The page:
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WILLIAM SHAKESPEARE
English dramatist and poet
(1564 - 1616)
  CHECK READING LIST (43)    << Prev Page    Displaying page 153 of 186    Next Page >> 

Treason and murder ever kept together,
  As two yoke-devils sworn to either's purpose,
    Working so grossly in a natural cause
      That admiration did not whoop at them;
        But thou, 'gainst all proportion, didst bring in
          Wonder to wait on treason and on murder;
            And whatsoever cunning fiend it was
              That wrought upon thee so preposterously
                Hath got the voice in hell for excellence.
      - The Life of King Henry the Fifth
         (King Henry at II, ii) [Treason]

Would I were with him, wheresome'er he is, either in heaven or in hell!
      - The Life of King Henry the Fifth
         (Bardolph at II, ii) [Happiness]

Nay sure, he's not in hell! He's in Arthur's bosom. if ever man went to Arthur's bosom. 'A made a finer end, and went away an it had been any christom child. 'A parted ev'n just between twelve and one, ev'n at the turning o' th' tide. For after I saw him fumble with the sheets, and play with flowers, and smile upon his finger's end, I knew there was but one way; for his nose was as sharp as a pen, and 'a babbled of green fields. 'How now, Sir John?' quoth I. 'What, man? be o' good cheer.' So 'a cried out 'God, God, God!' three of four times. Now I, to comfort him, bid him 'a should not think of God; I hoped there was no need to trouble himself with any such thoughts yet. So 'a bade me lay more clothes at this feet. I put my hand into the bed and felt them, and they were as cold as any stone. Then I felt to his knees, and so upward and upward, and all was as cold as any stone.
      - The Life of King Henry the Fifth
         (Hostess at II, iii),
        on the death of Falstaff [Death : Heaven]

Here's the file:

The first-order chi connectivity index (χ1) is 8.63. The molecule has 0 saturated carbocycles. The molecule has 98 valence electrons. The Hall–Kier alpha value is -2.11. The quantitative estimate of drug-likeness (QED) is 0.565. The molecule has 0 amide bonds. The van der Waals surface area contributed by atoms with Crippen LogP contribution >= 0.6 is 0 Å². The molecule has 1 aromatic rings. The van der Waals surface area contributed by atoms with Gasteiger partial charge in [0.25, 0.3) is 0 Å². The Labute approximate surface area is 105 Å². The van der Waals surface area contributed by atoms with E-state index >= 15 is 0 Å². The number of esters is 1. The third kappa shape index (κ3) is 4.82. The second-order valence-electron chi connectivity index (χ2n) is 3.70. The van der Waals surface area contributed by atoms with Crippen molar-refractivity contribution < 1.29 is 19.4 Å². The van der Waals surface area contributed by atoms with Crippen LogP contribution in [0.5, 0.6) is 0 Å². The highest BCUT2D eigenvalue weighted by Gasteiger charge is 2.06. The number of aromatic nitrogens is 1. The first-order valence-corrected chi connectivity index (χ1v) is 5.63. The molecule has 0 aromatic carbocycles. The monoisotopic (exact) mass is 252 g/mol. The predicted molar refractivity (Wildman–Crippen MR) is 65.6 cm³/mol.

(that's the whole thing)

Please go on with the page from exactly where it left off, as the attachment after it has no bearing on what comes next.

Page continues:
Trust none;
  For oaths are straws, men's faiths are wafer-cakes,
    And Hold-fast is the only dog, my duck.
      - The Life of King Henry the Fifth
         (Pistol at II, iii) [Oaths]

In cases of defense 'tis best to weigh
  The enemy more mighty than he seems.
    So the proportions of defense are filled;
      Which of a weak and niggardly projection
        Doth, like a miser, spoil his coat with scanting
          A little cloth.
      - The Life of King Henry the Fifth
         (Dauphin at II, iv) [Defense : Enemies]

Question your grace the late ambassadors,
  With what great state he heard their embassy,
    How well supplied with noble counsellors,
      How modest in exception, and withal
        How terrible in constant resolution,
          And you shall find his vanities forespent
            Were but the outside of the Roman Brutus,
              Covering discretion with a coat of folly;
                As gardeners do with ordure hide those roots
                  That shall first spring and be most delicate.
      - The Life of King Henry the Fifth
         (Constable at II, iv) [Discretion]

Self-love, my liege, is not so vile a sin
  As self-neglecting.
      - The Life of King Henry the Fifth
         (Dauphin at II, iv) [Self-love]

Play with your fancies, and in them behold
  Upon the hempen tackle shipboys climbing;
    Hear the shrill whistle which doth order give
      To sounds confused; behold the threaden sails,
        Borne with th' invisible and creeping wind,
          Draw the huge bottoms through the furrowed sea,
            Breasting the lofty surge.
      - The Life of King Henry the Fifth
         (Chorus at III, chorus) [Navigation]

In peace there's nothing so becomes a man
  As modest stillness and humility,
    But when the blast of war blows in our ears,
      Then imitate the action of the tiger;
        Stiffen the sinews, summon up the blood,
          Disguise fair nature with hard-favored rage;
            Then lend the eye a terrible aspect:
              Let it pry through the portage of the head
                Like the brass cannon; let the brow o'erwhelm it
                  As fearfully as doth a galled rock
                    O'erhand and jutty his confounded base,
                      Swilled with the wild and wasteful ocean.
      - The Life of King Henry the Fifth
         (King Henry at III, i) [Peace]

On, on, you noble English,
  Whose blood is fet from fathers of war-proof,
    Fathers that like so many Alexanders